I love flying over Seattle. There’s almost always clouds below the plane, blanketing the sky. Then, suddenly, the peak of a mountain pops through like a giant whitehead. Only an attractive one. Mt Rainier particularly stands out. Perhaps because it’s so rarely been visible from the ground on any of my trips to the area.
These photos are from the first time I went to Seattle, which wasn’t until 2004. We went to visit some friends who had moved out there from Columbus. We spent most of our time North of Seattle, but we decided to spend the last day of our trip downtown, exploring the city.
The Experience Music Project and Space Needle were two of the sites on our “must see” list. Since they were co-located, it was pretty easy to work them both into our schedule. As luck would have it, we had beautiful blue skies and sunshine that entire trip until the day we went into downtown Seattle. I don’t know if this is because there is some sort of vortex over Seattle and causes it to be cloudy and rainy there all the time or if the maximum number of sunny days had been reached and the clouds were turned back on.
As we approached the EMP Museum, it looked mostly like a sheen of gray against a gray sky, drenched in gray mist. We were happy to go inside.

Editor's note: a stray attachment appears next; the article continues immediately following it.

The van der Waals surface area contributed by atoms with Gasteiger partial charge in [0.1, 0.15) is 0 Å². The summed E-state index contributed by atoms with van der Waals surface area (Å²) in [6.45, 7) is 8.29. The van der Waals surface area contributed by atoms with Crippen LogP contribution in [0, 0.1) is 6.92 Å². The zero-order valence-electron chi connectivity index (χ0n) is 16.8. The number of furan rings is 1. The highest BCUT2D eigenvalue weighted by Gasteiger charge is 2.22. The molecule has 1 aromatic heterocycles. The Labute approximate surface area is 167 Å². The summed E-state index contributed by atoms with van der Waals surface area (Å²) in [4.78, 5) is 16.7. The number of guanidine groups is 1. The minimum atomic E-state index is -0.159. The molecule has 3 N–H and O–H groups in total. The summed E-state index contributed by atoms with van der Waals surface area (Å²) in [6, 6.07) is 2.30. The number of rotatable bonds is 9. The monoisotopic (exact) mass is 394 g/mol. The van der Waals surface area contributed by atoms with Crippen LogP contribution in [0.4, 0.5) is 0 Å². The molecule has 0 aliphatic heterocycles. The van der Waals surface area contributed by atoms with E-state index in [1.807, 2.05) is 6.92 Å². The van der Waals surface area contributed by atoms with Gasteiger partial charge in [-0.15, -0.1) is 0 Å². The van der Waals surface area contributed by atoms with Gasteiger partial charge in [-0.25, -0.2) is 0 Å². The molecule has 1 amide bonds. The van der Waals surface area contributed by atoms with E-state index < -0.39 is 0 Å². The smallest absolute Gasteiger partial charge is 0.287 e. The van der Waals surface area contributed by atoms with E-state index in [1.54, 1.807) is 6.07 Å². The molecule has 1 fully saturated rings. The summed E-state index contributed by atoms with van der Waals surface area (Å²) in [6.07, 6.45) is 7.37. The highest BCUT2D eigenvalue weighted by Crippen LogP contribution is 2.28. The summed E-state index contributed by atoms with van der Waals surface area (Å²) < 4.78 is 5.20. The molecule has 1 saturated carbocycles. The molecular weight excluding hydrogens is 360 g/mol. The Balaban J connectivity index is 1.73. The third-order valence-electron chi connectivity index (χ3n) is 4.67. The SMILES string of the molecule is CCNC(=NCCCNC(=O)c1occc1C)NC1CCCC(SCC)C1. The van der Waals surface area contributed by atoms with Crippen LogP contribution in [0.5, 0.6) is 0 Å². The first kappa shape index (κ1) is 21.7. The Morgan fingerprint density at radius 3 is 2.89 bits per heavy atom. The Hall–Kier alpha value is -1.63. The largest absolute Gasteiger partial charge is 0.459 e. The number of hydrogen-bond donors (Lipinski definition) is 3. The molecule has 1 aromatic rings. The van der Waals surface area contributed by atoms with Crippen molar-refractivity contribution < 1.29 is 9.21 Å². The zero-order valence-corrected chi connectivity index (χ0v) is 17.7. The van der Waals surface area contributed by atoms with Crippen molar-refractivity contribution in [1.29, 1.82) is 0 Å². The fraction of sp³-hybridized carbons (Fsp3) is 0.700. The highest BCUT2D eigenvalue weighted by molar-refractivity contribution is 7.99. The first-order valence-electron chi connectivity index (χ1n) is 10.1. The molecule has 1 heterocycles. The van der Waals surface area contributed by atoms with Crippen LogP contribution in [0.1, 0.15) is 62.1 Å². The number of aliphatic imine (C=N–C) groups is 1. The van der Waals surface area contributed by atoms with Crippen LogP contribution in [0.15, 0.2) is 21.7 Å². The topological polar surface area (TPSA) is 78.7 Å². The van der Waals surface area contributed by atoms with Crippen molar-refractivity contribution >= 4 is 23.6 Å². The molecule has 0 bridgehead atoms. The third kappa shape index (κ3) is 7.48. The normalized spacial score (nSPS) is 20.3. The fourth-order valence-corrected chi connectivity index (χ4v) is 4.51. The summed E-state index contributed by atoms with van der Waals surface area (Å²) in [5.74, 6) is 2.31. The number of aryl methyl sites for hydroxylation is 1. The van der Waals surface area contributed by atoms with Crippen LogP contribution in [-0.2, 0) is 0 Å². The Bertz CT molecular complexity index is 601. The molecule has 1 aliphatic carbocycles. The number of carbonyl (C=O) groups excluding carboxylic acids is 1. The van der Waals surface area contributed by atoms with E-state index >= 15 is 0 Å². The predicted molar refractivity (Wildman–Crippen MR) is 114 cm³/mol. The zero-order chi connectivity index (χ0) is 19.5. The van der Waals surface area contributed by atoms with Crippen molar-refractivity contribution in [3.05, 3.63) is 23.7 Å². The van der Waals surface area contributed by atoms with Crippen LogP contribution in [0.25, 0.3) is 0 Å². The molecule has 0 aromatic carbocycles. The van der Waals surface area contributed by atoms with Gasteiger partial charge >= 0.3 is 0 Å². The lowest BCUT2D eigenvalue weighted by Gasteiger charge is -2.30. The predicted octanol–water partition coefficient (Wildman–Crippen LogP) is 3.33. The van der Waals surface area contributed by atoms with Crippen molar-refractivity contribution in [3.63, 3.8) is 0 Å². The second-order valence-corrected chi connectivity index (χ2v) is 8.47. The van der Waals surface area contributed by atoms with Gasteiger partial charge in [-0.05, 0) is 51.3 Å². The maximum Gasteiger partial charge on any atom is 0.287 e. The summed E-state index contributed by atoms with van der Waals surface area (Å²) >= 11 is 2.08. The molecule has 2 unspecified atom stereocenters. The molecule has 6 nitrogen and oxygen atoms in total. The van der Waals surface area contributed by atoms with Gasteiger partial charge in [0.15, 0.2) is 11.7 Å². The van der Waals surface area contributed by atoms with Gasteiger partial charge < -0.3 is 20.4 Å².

Seeing the collections of guitars was pretty exciting to my husband. A little less so to me. But, the tornado of guitars was pretty impressive. In truth, there could have been absolutely nothing inside that building and I could have spent the entire day trying to figure out how to shoot its strange curves and intersecting angles. Armed only with my PowerShot G3 at the time, I struggled with the lighting conditions for starters. But more than that, trying to find a logical edge to decide on what to include and exclude from the frame seemed impossible as each shape flowed into the next. Each attempt at framing a shot seemed like I was cutting off the flow. Most of my shots are not even interesting enough to include with this post.
After exploring the interactive exhibits in the EMP, we made our way over to the Space Needle. In spite of he rain, the view was pretty impressive. We looked straight down on the EMP and got to look at the shape of tis exterior. We also got a clearer view of how colorful the exterior really is.
The Space Needle also afforded some great looks at the ports below. Down in the park below, a group of kids were playing with giant water canons permanently mounted there. I found it amusing that they were squirting each other with water while it was raining.
By the time we’d stood out on the observation deck for 10 minutes, we were both looking like drowned rats.